Heaven

The hitchhikers guide to life, death and everything after

Reading: Revelation 21:1-22:5

Key Verse: Revelation 21:3 And I heard a loud voice from the throne saying, ‘Look! God’s dwelling-place is now among the people, and he will dwell with them. They will be his people, and God himself will be with them and be their God.

John Lennon’s song ‘Imagine’ starts
“Imagine there’s no heaven
It’s easy if you try
No hell below us
Above us only sky
Imagine all the people
Living for today…”

But these words are a lie and a pipe dream. It is when we do not think about eternity, and we believe evolutionists that what we have here and now is all that there is, that we end up with retaliation and continual fighting. To think about eternity brings a vital warning to the unbeliever and comfort to those who are already in Christ.

Sermon Points:
A: Where is it?
B: What is going to be like?
C: Why think about heaven?

Series: The Hitchhikers Guide to Life, Death and Everything After

Preacher: Rev Calum MacMillan
Preached: Evening Service, 31 August 2014

Download File:
Right click to download mp3

Do Not Disturb

DoNotDisturbA few weeks ago, I spent a night in a hotel in Dundee. While I was there I found myself looking at the little cardboard sign they give you to hang on the door of your room if you want to be left in peace. Do not disturb. Certainly, I hoped for a restful night – I had to be up early the next day, and it’s nice not be disturbed during the night, but it got me thinking. It seems to me that a lot of us these days seem to go through life with Do Not Disturb signs on all the time. A lot of people don’t like to hear about bad things which have happened, they don’t want to watch stories on the news which scare them or think about things which make them uncomfortable. I know a lot of people who will gladly talk for hours about pop stars and footballers, but the minute you start discussing more serious topics, BANG! The door slams shut, and up goes the sign – Do Not Disturb

Now, I understand this, and it makes perfect sense, we’d all prefer to live in a world where bad things didn’t happen and people didn’t get hurt, but we don’t. Switching off the TV when it shows pictures of earthquakes in Haiti or war in the middle east doesn’t mean it stops happening. Refusing to think about something won’t stop it from being real. Sometimes we have to deal with the unpleasant, disturbing stuff and do something about it.

Switching off the TV .... doesn’t mean it stops happening

Often, when something makes us feel uncomfortable it is because we know something is wrong. When we see people suffering – whether it is because of natural disasters, bullying at school, illness or whatever it disturbs us because we know it is wrong. When we find ourselves in a bad situation, it disturbs us because we know we shouldn’t be there. But we can’t fix it by pretending it isn’t there. What good is a doctor if when they are faced with a disease they say Do Not Disturb! I don’t want to think about it! Or a fireman who finds the thought of someone’s house burning down that he stays in the fire station watching TV rather than go out and deal with it.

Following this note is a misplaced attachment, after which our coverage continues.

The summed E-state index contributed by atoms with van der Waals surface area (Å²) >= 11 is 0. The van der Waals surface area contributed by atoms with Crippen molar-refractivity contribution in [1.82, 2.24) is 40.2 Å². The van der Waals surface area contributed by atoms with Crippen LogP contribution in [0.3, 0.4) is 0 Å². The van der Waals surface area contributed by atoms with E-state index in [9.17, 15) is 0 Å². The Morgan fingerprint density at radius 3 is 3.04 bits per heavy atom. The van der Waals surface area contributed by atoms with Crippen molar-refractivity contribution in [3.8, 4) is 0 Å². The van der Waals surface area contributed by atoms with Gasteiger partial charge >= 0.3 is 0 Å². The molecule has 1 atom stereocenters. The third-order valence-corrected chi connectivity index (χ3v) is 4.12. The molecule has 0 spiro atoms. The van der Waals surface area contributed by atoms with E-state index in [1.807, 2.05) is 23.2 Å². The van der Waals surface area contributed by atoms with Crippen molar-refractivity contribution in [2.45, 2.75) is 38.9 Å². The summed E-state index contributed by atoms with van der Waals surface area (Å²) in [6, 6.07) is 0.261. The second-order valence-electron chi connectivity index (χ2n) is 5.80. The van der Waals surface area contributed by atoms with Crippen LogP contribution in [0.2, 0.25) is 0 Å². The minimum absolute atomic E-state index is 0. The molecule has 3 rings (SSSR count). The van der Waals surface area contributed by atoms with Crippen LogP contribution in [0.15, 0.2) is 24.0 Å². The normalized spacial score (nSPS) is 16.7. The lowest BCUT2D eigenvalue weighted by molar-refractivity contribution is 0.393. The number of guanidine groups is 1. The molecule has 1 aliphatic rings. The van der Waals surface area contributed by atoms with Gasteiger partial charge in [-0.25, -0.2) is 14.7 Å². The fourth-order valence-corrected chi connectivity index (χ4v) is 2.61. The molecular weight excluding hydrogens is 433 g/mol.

Refusing to think about something won’t stop it from being real.

Worse still, what if the thing which disturbs us is something we need to know to protect ourselves? What if you were about to step in to a room with no floor? Or be hit by a truck? When people tried to warn you would you say No, I don’t want to hear about it! Do Not Disturb!

Sounds ridiculous doesn’t it? So how come that is how so many people react when you try to talk to them about the things of God? So often when the topic of our sin comes up, SLAM! Do Not Disturb! When you mention God or Jesus, CLANG! Do Not Disturb! And even for those who will talk about Jesus, bring up the cross and it’s CRUNCH! DO NOT DISTURB!

When Jesus came to earth, he didn’t greet the poor and the sick and the hurting with a big Do Not Disturb sign. He let himself be disturbed by their predicament, and he helped them. Not only that, but when people tried to respond to his teaching with a Do Not Disturb, he didn’t let that stop him. He stirred things up, he disturbed the priests, the authorities and all those people who like to pretend they were just fine, thank you! He persisted in asking them awkward questions, telling them painful truths and bringing them up close to things which disturbed them. In the end, he disturbed them so much they crucified him.

I’m disturbed LORD, fix it for me!

If we let Jesus in to our lives, he will disturb us too. We may have to think about the wrong things we’ve done. We might need to question some of the things we believe. We might have to speak up and challenge things we know to be wrong, even though we’d prefer to pretend we can’t see them. We will almost certainly have to make some changes in the way we live, but in the end, it’s for the best. Far better to know what is wrong and how to fix it than to walk on with our eyes shut and our fingers in our ears shouting Everything’s fine! Only when we acknowledge what disturbs us and ask Jesus to deal with it can we really have peace. So what is your response to his challenges? Do you say Go away, I’m fine, DO NOT DISTURB! Or do you say, I’m disturbed LORD, fix it for me!

 

Ferg.